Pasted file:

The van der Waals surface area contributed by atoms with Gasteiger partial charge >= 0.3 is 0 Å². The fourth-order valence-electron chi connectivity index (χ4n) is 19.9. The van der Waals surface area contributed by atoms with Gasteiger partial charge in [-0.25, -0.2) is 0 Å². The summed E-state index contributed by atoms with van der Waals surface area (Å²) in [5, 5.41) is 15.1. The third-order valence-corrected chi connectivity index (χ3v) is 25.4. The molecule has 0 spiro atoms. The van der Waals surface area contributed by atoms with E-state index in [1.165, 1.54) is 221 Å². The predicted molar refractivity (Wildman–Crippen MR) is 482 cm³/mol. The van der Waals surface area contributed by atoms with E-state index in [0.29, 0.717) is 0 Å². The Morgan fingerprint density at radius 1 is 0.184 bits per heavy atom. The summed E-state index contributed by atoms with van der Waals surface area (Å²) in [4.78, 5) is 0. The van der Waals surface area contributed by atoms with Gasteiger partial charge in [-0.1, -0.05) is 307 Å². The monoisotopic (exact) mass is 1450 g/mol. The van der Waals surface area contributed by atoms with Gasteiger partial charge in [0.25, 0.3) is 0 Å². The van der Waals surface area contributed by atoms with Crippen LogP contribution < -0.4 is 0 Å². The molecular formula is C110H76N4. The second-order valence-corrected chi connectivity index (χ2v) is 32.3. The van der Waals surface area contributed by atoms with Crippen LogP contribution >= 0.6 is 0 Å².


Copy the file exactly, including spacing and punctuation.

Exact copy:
The van der Waals surface area contributed by atoms with Gasteiger partial charge >= 0.3 is 0 Å². The fourth-order valence-electron chi connectivity index (χ4n) is 19.9. The van der Waals surface area contributed by atoms with Gasteiger partial charge in [-0.25, -0.2) is 0 Å². The summed E-state index contributed by atoms with van der Waals surface area (Å²) in [5, 5.41) is 15.1. The third-order valence-corrected chi connectivity index (χ3v) is 25.4. The molecule has 0 spiro atoms. The van der Waals surface area contributed by atoms with E-state index in [1.165, 1.54) is 221 Å². The predicted molar refractivity (Wildman–Crippen MR) is 482 cm³/mol. The van der Waals surface area contributed by atoms with E-state index in [0.29, 0.717) is 0 Å². The Morgan fingerprint density at radius 1 is 0.184 bits per heavy atom. The summed E-state index contributed by atoms with van der Waals surface area (Å²) in [4.78, 5) is 0. The van der Waals surface area contributed by atoms with Gasteiger partial charge in [-0.1, -0.05) is 307 Å². The monoisotopic (exact) mass is 1450 g/mol. The van der Waals surface area contributed by atoms with Gasteiger partial charge in [0.25, 0.3) is 0 Å². The van der Waals surface area contributed by atoms with Crippen LogP contribution < -0.4 is 0 Å². The molecular formula is C110H76N4. The second-order valence-corrected chi connectivity index (χ2v) is 32.3. The van der Waals surface area contributed by atoms with Crippen LogP contribution >= 0.6 is 0 Å².